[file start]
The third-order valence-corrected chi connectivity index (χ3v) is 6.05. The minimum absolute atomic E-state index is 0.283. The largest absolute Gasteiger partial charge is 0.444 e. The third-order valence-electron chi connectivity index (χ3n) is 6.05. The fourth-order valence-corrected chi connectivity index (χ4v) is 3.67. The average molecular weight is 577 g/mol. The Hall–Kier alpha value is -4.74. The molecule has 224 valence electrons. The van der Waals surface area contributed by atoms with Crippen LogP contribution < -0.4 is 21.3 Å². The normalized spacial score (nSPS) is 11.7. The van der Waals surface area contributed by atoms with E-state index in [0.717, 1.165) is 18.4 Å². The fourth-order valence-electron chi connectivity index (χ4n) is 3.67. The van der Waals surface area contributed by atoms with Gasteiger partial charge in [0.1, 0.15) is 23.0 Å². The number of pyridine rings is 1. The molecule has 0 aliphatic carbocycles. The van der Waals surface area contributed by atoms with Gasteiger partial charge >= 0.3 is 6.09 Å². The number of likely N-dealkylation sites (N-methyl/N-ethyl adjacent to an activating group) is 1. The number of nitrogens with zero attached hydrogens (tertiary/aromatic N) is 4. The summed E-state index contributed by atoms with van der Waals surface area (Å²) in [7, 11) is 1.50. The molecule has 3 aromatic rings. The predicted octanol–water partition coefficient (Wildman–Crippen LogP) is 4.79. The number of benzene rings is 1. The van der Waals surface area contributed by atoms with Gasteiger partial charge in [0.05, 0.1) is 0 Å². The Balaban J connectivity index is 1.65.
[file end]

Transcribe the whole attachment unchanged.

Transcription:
The third-order valence-corrected chi connectivity index (χ3v) is 6.05. The minimum absolute atomic E-state index is 0.283. The largest absolute Gasteiger partial charge is 0.444 e. The third-order valence-electron chi connectivity index (χ3n) is 6.05. The fourth-order valence-corrected chi connectivity index (χ4v) is 3.67. The average molecular weight is 577 g/mol. The Hall–Kier alpha value is -4.74. The molecule has 224 valence electrons. The van der Waals surface area contributed by atoms with Crippen LogP contribution < -0.4 is 21.3 Å². The normalized spacial score (nSPS) is 11.7. The van der Waals surface area contributed by atoms with E-state index in [0.717, 1.165) is 18.4 Å². The fourth-order valence-electron chi connectivity index (χ4n) is 3.67. The van der Waals surface area contributed by atoms with Gasteiger partial charge in [0.1, 0.15) is 23.0 Å². The number of pyridine rings is 1. The molecule has 0 aliphatic carbocycles. The van der Waals surface area contributed by atoms with Gasteiger partial charge >= 0.3 is 6.09 Å². The number of likely N-dealkylation sites (N-methyl/N-ethyl adjacent to an activating group) is 1. The number of nitrogens with zero attached hydrogens (tertiary/aromatic N) is 4. The summed E-state index contributed by atoms with van der Waals surface area (Å²) in [7, 11) is 1.50. The molecule has 3 aromatic rings. The predicted octanol–water partition coefficient (Wildman–Crippen LogP) is 4.79. The number of benzene rings is 1. The van der Waals surface area contributed by atoms with Gasteiger partial charge in [0.05, 0.1) is 0 Å². The Balaban J connectivity index is 1.65.